GUESTS from across the Midlands construction industry will help to raise vital funds for a children’s cancer charity as they attend upcoming awards ceremonies hosted by Constructing Excellence Midlands. The organisation has partnered with Children with Cancer UK – one of the leading childhood cancer charities in the UK – ahead of its upcoming East and West Midlands events which will celebrate the very best of the construction industry within the regions.

The events, which will take place in Birmingham on 1 June then in Nottingham on 26 June, will provide an important fundraising opportunity for the charity, which funds much-needed research and provides support for families living with childhood cancers. Andrew Carpenter, chief executive of Constructing Excellence Midlands, said: “As an organisation we promote best practice within the construction industry and an important part of that is delivering social value through the work that we do. In partnering with Children with Cancer UK for our awards events, hopefully we can support them in raising some all-important funds as well as spreading awareness of the amazing things they do.

“The awards themselves are an amazing opportunity to celebrate those people and organisations doing great things within the industry and we are looking forward to celebrating that at the events.”

Founded in 1988 by the O’Gorman family, who lost two children to cancer, Children with Cancer UK has huge ambitions not only to raise their profile but also to maximise fundraising capacity in what is their 35th anniversary year.

Jo Elvin, CEO at Children with Cancer UK, added: “The charity plays a vital role in funding ground-breaking research into understanding – and ultimately conquering – childhood cancers. With 10 children a day currently facing that bleak diagnosis, the charity is committed to realising a world where every child survives cancer. We’re delighted that Constructing Excellence has chosen to support us at their Midlands events and look forward to sharing our story with guests.”

Constructing Excellence Midlands promotes best practice and collaboration across the Midlands construction industry. Entries are now open for both the East and West Midlands awards and sponsorship opportunities are available.

Nikita Badesha is chair of Constructing Excellence Midlands’ G4C group, a self-funded networking and events organisation for young professionals aged 35 and below working in the construction industry. She is also a project manager at Rider Levett Bucknall.

“I was brought in as the first chair in 2020, helping to grow the group from the ground up into an established networking organisation for young professionals, mostly operating in Birmingham in tandem with the growth of Constructing Excellence Midlands. As we’ve gained traction, we now average between 30 and 40 young people at our free events, of which places tend to be snapped up within a week.

“There are huge benefits to being a part of G4C – not just for the young people involved but also the carryover effect this has to businesses looking to professionally develop the emerging talent in their teams and grow their network within Constructing Excellence Midlands.

“The G4C committee consists of nine young professionals in construction from an array of companies operating across different disciplines in supply chains. In my role as chair, I help to set up events on a rolling basis, with our staple monthly sponsored breakfast networking sessions a massive hit on the first Thursday of each month.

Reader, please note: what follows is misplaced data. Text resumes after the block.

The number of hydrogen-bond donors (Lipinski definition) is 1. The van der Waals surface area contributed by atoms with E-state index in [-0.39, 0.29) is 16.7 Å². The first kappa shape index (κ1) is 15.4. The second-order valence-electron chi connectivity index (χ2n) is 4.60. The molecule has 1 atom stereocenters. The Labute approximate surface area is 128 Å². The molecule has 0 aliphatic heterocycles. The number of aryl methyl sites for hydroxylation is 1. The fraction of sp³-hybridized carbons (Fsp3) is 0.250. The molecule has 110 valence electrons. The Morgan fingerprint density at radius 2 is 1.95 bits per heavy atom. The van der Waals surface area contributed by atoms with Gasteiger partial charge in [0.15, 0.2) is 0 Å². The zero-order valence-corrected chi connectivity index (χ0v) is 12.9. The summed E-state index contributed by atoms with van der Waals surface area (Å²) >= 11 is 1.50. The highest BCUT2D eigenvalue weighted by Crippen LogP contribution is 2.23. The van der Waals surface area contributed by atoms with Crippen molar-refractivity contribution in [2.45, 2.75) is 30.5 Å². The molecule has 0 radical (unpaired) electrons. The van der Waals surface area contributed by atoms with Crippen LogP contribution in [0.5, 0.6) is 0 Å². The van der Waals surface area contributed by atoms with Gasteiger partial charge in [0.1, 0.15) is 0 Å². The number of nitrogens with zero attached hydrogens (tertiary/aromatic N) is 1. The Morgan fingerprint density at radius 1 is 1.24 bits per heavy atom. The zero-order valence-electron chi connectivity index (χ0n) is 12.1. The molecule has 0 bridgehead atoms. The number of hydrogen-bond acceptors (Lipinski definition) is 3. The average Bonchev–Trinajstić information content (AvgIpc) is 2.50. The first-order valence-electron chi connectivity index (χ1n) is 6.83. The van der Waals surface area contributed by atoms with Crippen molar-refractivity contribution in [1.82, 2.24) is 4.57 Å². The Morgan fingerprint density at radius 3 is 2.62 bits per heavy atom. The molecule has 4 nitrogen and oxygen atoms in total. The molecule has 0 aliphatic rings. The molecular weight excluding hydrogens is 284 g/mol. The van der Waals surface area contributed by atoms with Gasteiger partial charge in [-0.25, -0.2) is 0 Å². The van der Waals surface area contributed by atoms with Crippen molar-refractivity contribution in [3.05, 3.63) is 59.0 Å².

“In addition to these, we host regular CPD sessions, featuring industry speakers who have been well received at breakfast sessions. We alternate between technical and soft skills discussions, having previously discussed topics such as changes to housing association regulations, sustainability, change management, as well as how to improve LinkedIn skills.

“As a project manager by trade, I don’t have an entirely technical understanding, so I’ve found it particularly rewarding to learn more about smart buildings and their key considerations. Likewise, engineers in the group may have not been familiar with how to negotiate, but our sessions have provided them with this knowledge to fall back on.

“Attendees have reported that these events give them a great appreciation of the different organisations that work in the industry and that they often find themselves transferring learnings back into their day-to-day work – and feel more confident to question things and be actively involved in project discussions.

“We always have time before and after events for networking time to get to know our peers better and collectively have discussions on the state of the construction industry. We also hold social events which equally attract great interest, with our Summer and Christmas socials always highly enjoyable affairs. A lot of young professionals who come to our events have become good friends and go to other CPD and networking events together.

“We have exciting plans for G4C Midlands. We will be launching a podcast to increase reach for those who can’t come to events and to help build our credibility so that companies understand the value we can create for their teams.

“Personally I’m proud to have helped grow CE Midlands. I’ve been able to put the skills learnt from my business degree to good use in the management and operations of the group. By being actively involved in the G4C, it has helped to put my name out there in industry, with many people at events recognising my involvement with the organisation.

“CE Midlands has also been incredibly supportive in giving me not only this responsibility but the platform to amplify my MSc dissertation on Gender Diversity in Construction, from the

back of which I’m keen to continue playing my part towards helping to break the concrete ceiling.

“I’m excited to help G4C grow further across the Midlands and put on more informative and exciting events for the benefit of young professionals starting their careers in construction.”